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Oldham County, KY Wills & Probate Lawyers
Includes: Estate Administration, Living Wills, Wills


David Lawrence Reichert

Business, Corporate, Securities, Administrative Law
Status:  In Good Standing           

Stephen C Emery

Accident & Injury, Divorce & Family Law, Estate, Traffic
Status:  In Good Standing           

Raymond R Roelandt

Dispute Resolution, Trusts
Status:  In Good Standing           

Carol Schureck Petitt

General Practice
Status:  In Good Standing           

Jason Earl Taylor

General Practice
Status:  In Good Standing           

Heather Elise Peters

General Practice
Status:  Inactive           Licensed:  17 Years

Anne Courtney Coorssen

Corporate, Education
Status:  In Good Standing           

Leah Russell Simpson

General Practice
Status:  Inactive           Licensed:  26 Years

Walter Matthew Hudson

General Practice
Status:  In Good Standing           

James Woodrow Proud

General Practice
Status:  In Good Standing           Licensed:  8 Years

800-923-0641

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800-943-8690

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LEGAL TERMS

QDOT TRUST

A trust used to postpone estate tax when more than the amount of the personal federal estate tax exemption is left to a non-U.S. citizen spouse by the other spo... (more...)
A trust used to postpone estate tax when more than the amount of the personal federal estate tax exemption is left to a non-U.S. citizen spouse by the other spouse. QDOT stands for qualified domestic trust.

MINERAL RIGHTS

An ownership interest in the minerals contained in a particular parcel of land, with or without ownership of the surface of the land. The owner of mineral right... (more...)
An ownership interest in the minerals contained in a particular parcel of land, with or without ownership of the surface of the land. The owner of mineral rights is usually entitled to either take the minerals from the land himself or receive a royalty from the party that actually extracts the minerals.

DISTRIBUTEE

(1) Anyone who receives something. Usually, the term refers to someone who inherits a deceased person's property. If the deceased person dies without a will (ca... (more...)
(1) Anyone who receives something. Usually, the term refers to someone who inherits a deceased person's property. If the deceased person dies without a will (called intestate), state law determines what each distributee will receive. Also called a beneficiary.

UNIFORM TRANSFER-ON-DEATH SECURITY ACT

A statute that allows people to name a beneficiary to inherit stocks or bonds without probate. The owner of the securities can register them with a broker using... (more...)
A statute that allows people to name a beneficiary to inherit stocks or bonds without probate. The owner of the securities can register them with a broker using a simple form that names a person to receive the property after the owner's death. Every state but Texas has adopted the statute.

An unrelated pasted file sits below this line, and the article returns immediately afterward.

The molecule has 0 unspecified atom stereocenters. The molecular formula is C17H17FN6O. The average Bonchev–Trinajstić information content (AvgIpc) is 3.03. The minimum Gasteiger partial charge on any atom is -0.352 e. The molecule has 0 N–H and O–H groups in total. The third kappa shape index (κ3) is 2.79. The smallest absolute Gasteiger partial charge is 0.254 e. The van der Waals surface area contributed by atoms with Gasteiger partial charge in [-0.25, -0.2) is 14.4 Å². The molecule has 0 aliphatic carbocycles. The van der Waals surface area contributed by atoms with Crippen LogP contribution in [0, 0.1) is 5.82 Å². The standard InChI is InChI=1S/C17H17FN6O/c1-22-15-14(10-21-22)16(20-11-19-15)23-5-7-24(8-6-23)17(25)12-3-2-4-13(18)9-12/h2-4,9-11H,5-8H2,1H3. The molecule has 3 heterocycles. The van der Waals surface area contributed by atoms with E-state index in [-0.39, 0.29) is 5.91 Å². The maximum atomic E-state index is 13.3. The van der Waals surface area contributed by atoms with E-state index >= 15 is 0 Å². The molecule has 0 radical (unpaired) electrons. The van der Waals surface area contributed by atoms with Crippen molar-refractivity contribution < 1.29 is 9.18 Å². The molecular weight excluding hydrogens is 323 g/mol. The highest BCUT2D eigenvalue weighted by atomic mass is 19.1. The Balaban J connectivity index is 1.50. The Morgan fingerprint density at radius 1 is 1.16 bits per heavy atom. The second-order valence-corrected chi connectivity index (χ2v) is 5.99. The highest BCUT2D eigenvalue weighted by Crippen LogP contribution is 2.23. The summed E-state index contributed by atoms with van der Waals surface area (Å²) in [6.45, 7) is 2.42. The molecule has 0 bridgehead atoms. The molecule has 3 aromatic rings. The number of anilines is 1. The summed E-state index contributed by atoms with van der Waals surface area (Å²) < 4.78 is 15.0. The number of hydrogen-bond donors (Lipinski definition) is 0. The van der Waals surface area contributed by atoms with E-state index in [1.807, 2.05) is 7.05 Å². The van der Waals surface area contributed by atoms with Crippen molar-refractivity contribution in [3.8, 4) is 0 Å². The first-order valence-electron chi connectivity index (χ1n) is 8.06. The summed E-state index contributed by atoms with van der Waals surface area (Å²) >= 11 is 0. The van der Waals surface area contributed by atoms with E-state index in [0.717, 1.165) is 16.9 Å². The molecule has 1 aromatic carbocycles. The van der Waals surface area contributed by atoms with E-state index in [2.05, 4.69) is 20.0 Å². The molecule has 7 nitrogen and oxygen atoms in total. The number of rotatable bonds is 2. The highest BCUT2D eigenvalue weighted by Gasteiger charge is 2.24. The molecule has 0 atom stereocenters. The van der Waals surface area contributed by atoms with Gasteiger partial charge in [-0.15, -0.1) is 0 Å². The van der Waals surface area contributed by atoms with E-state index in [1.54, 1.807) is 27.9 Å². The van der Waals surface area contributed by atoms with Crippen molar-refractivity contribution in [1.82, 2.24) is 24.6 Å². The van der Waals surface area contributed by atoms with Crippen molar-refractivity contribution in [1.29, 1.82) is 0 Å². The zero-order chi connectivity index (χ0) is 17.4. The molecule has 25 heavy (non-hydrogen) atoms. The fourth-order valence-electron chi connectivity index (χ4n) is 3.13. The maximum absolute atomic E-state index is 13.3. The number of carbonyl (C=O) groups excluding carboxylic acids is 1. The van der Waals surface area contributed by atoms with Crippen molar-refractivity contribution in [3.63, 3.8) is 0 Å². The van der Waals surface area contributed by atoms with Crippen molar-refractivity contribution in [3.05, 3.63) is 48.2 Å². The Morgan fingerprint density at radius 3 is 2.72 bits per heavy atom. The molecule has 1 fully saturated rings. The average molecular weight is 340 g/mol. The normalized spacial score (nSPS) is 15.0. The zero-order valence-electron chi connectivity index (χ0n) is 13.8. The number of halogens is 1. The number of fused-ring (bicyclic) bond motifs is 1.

PER STIRPES

Under a will, a method of determining who inherits property when a joint beneficiary has died before the willmaker, leaving living children of his or her own. F... (more...)
Under a will, a method of determining who inherits property when a joint beneficiary has died before the willmaker, leaving living children of his or her own. For example, Fred leaves his house jointly to his son Alan and his daughter Julie. But Alan dies before Fred, leaving two young children. If Fred's will states that heirs of a deceased beneficiary are to receive the property 'per stirpes,' Julie will receive one-half of the property, and Alan's two children will share his half in equal shares (through Alan by right of representation). If, on the other hand, Fred's will states that the property is to be divided per capita, Julie and the two grandchildren will each take a third.

STATUTORY SHARE

The portion of a deceased person's estate that a spouse is entitled to claim under state law. The statutory share is usually one-third or one-half of the deceas... (more...)
The portion of a deceased person's estate that a spouse is entitled to claim under state law. The statutory share is usually one-third or one-half of the deceased spouse's property, but in some states the exact amount of the spouse's share depends on whether or not the couple has young children and, in a few states, on how long the couple was married. In most states, if the deceased spouse left a will, the surviving spouse must choose either what the will provides or the statutory share. Sometimes the statutory share is known by its more arcane legal name, dower and curtesy, or as a forced or elective share.

CURATOR

See conservator.

SUCCESSOR TRUSTEE

The person or institution who takes over the management of trust property when the original trustee has died or become incapacitated.

IRREVOCABLE TRUST

A permanent trust. Once you create it, it cannot be revoked, amended or changed in any way.

SAMPLE LEGAL CASES

Fischer v. Fischer

... In fact, at trial he acknowledged that he would have cared for his mother regardless of the agreement. After their mother's death and probate was instituted, the brothers could not agree whether John had agreed to take 13% of the entire estate or only 13% of the stocks. ...

Smith v. McCurdy

... Denica as sole beneficiary. Accordingly, the probate court named Denica as executrix of Thelma's estate. Diana, via counsel, contacted Denica's counsel, requesting information concerning the probate matter. Denica was notified ...

Kentucky Bar Ass'n v. Christian

... Croft died on June 13, 2000, and although Christian possessed everything necessary to probate the will within two months of her death, he filed nothing until May 17, 2001. Further, Christian never registered the testamentary trust as required by law. ...